Back in the 1980s, New Zealand had a company tax rate of 48%. At the end of that decade two things occurred. Firstly, the company tax rate was reduced to 33% - where it remained until just a few years ago. Secondly, a system of imputation was introduced.

As part of moving to a policy of a “broad base low rate” tax system, the company tax rate was reduced to 30% with effect from the 2009 tax year. More recently, the rate has been reduced to 28% - lower than the comparable Australian rate.

Such reductions are often accompanied by cries of contempt for the tax cuts afforded to “big corporates”.   However, the reality for companies owned by New Zealand resident shareholders is that, ultimately, any change to the company tax rate makes no long term difference. Our system of imputation means that for Kiwi shareholders, company tax is effectively only an intermediate withholding tax.

A simplified example shows how this works. Say a company makes a profit before tax of $1,000. When the company tax rate was 33%, the company would pay tax of $330, leaving $670 to pay to the shareholder as a dividend. Without imputation, the shareholder would pay tax on the net amount received. At a 33% personal rate, that's another $221 of tax, bringing the total tax paid on the original $1,000 of income to just over 55%.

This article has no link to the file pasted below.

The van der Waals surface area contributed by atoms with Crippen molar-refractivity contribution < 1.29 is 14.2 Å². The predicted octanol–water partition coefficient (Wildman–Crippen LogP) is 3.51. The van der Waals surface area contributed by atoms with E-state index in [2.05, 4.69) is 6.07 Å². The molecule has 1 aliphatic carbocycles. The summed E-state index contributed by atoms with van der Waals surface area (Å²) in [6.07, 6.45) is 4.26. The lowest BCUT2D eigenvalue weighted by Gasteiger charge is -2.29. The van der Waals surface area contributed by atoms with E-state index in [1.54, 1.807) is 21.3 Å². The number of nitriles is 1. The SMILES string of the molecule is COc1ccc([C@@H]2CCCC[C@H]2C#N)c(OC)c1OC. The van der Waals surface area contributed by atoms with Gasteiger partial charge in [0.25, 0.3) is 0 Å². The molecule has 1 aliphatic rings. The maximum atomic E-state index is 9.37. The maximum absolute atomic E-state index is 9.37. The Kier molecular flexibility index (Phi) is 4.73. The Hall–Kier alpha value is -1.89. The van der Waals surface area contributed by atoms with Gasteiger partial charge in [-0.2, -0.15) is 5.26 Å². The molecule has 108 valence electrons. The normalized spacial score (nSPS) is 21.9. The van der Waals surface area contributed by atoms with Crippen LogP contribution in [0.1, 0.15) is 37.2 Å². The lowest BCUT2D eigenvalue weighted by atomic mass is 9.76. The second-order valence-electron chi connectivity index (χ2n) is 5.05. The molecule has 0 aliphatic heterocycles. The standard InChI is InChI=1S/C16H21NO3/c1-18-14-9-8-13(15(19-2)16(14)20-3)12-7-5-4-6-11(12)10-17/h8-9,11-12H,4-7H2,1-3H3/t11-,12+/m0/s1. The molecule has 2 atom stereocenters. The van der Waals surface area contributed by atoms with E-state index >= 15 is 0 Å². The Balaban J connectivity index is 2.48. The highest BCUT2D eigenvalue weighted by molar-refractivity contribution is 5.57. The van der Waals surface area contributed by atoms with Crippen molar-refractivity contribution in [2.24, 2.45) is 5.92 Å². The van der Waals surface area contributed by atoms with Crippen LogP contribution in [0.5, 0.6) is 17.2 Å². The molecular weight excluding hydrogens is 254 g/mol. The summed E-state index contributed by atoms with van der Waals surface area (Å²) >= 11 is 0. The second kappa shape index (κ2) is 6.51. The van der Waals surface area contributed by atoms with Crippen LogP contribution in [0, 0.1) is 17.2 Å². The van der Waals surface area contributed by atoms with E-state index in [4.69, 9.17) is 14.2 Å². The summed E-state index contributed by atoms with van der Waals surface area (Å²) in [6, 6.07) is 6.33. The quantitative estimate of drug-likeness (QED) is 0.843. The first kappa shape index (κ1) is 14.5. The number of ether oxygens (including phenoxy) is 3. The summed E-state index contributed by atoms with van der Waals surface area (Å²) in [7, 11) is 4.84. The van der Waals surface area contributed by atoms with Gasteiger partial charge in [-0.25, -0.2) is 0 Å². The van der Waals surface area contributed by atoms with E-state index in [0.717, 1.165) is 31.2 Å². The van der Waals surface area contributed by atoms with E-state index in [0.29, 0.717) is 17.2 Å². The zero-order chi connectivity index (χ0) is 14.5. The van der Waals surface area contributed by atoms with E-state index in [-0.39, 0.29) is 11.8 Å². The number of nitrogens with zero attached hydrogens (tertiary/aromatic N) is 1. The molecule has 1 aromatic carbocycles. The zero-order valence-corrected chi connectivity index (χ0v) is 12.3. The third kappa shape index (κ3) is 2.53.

With imputation, the shareholder is taxed on the gross income earned by the company, and then given a credit for the tax paid by the company. In the above example, the shareholder is taxed on $1,000 ($330 at 33%). With imputation credits for the company tax, the shareholder has nothing further to pay.

With the company tax rate now at 28%, a shareholder who is on a personal rate of 33% will have to top up the tax payable but, overall, the effect is still the same; the company’s profits are taxed at whatever the shareholder’s personal tax rate is. 

The rate at which companies can pass on tax credits to their shareholders is tied to the company tax rate. With the reduction in the company tax rate, it means that companies can only pass on credits as if they had paid tax at 28% - even if the company tax was actually paid at a higher rate. There is a transitional period during which credits can be passed on at a level reflecting the rate it was paid at. For company tax paid at 30%, this period ends on 31 March 2013. Companies should be reviewing their imputation accounts before then to ensure that credits are used at their full value.

For resident shareholders, the main advantage of the lower company tax rate is one of timing. For so long as the company profits are retained in the company, the effective rate is that of the company - 28%. It is not until the profits are distributed as dividends that any “top up” for the shareholder's personal tax has to be paid.

Despite all of that, the company tax rate is not totally irrelevant. It also drives the rate of tax for Portfolio Investment Entities (PIEs) where 28% can be the effective final rate of tax, even for wealthy investors. And the company tax rate is also the final effective rate for non-resident investors.

New Zealand and Australia are amongst the last countries in the OECD to continue with an imputation system. How long that will be the case remains to be seen.

Further enquiries, please contact:

Geordie Hooft
Partner, Tax
Grant Thornton New Zealand Ltd
T +64 (0)3 379 9580
E geordie.hooft@nz.gt.com